Non-Human Animals Can Mentally Replay Past Events: Study

A team of Indiana University researchers has reported the first evidence that non-human animals (rats) can replay a stream of multiple episodic memories. The study was published in the journal Current Biology.

Panoz-Brown et al show that rats remember a stream of multiple episodes and the order in which they occur by engaging hippocampal-dependent episodic memory replay; rats remember the order of events using episodic memory replay and that replay is part of long-term memory, resistant to interference, and hippocampal dependent. The discovery could help advance the development of new drugs to treat Alzheimer’s disease. Image credit: Panoz-Brown et al, doi: 10.1016/j.cub.2018.04.006.

Panoz-Brown et al show that rats remember a stream of multiple episodes and the order in which they occur by engaging hippocampal-dependent episodic memory replay; rats remember the order of events using episodic memory replay and that replay is part of long-term memory, resistant to interference, and hippocampal dependent. The discovery could help advance the development of new drugs to treat Alzheimer’s disease. Image credit: Panoz-Brown et al, doi: 10.1016/j.cub.2018.04.006.

Episodic memory is the ability to remember specific events. For example, if a person loses their car keys, they might try to recall every single step — or ‘episode’ — in their trip from the car to their current location.

The ability to replay these events in order is known as ‘episodic memory replay.’

“People wouldn’t be able to make sense of most scenarios if they couldn’t remember the order in which they occurred,” said Professor Jonathon Crystal, senior author on the study.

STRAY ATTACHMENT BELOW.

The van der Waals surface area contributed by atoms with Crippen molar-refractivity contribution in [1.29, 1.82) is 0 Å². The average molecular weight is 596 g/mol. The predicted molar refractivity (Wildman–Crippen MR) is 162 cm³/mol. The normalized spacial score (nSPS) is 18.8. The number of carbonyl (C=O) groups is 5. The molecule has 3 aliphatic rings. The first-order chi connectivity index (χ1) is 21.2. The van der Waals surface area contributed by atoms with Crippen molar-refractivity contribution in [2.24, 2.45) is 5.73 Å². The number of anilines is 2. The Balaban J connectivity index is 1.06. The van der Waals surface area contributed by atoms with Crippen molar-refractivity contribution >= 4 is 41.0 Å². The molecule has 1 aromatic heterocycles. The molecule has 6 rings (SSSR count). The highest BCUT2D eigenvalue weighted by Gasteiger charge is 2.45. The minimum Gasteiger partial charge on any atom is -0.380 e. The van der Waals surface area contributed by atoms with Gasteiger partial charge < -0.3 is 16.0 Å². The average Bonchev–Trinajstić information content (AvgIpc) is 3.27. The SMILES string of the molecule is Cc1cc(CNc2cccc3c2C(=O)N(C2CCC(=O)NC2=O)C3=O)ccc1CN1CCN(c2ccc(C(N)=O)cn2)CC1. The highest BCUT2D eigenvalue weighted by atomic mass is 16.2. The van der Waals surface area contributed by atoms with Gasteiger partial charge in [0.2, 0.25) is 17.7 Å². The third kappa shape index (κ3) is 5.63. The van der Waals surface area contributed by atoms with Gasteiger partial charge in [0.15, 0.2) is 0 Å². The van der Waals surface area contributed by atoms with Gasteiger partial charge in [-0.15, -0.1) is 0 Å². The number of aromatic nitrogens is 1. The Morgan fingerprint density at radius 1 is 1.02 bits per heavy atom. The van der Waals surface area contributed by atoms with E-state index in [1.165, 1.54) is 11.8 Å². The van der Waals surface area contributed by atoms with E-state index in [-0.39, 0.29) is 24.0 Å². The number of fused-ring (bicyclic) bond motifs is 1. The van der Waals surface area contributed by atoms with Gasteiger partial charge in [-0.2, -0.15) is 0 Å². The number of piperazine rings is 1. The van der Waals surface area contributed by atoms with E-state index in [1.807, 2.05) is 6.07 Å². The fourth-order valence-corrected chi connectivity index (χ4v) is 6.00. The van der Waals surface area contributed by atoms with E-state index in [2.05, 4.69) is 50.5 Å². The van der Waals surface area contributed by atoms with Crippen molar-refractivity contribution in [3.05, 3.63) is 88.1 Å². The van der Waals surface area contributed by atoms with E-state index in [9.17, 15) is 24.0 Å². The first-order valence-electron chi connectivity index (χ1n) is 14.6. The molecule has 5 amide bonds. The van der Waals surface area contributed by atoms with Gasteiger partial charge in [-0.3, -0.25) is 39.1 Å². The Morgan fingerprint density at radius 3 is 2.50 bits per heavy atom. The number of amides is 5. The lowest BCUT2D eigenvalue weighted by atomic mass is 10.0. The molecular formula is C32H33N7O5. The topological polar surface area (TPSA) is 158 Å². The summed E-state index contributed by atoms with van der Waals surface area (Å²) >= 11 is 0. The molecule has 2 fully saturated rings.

To assess animals’ ability to replay past events from memory, Professor Crystal and colleagues spent nearly a year working with 13 rats, which they trained to memorize a list of up to 12 different odors.

The rats were placed inside an ‘arena’ with different odors and rewarded when they identified the second-to-last odor or fourth-to-last odor in the list.

The scientists changed the number of odors in the list before each test to confirm the odors were identified based upon their position in the list, not by scent alone, proving the animals were relying on their ability to recall the whole list in order.

Arenas with different patterns were used to communicate to the rats which of the two options was sought.

“After their training, the animals successfully completed their task about 87% of the time across all trials,” Professor Crystal said.

“The results are strong evidence the animals were employing episodic memory replay.”

Additional experiments confirmed the rats’ memories were long-lasting and resistant to ‘interference’ from other memories, both hallmarks of episodic memory.

The team also ran tests that temporarily suppressed activity in the hippocampus — the site of episodic memory — to confirm the rats were using this part of their brain to perform their tasks.

“The reason we’re interested in animal memory isn’t only to understand animals, but rather to develop new models of memory that match up with the types of memory impaired in human diseases such as Alzheimer’s disease,” Professor Crystal said.

“Under the current paradigm, most preclinical studies on potential new Alzheimer’s drugs examine how these compounds affect spatial memory, one of the easiest types of memory to assess in animals.”

“But spatial memory is not the type of memory whose loss causes the most debilitating effects of Alzheimer’s disease.”

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Danielle Panoz-Brown et al. Replay of Episodic Memories in the Rat. Current Biology, published online May 10, 2018; doi: 10.1016/j.cub.2018.04.006

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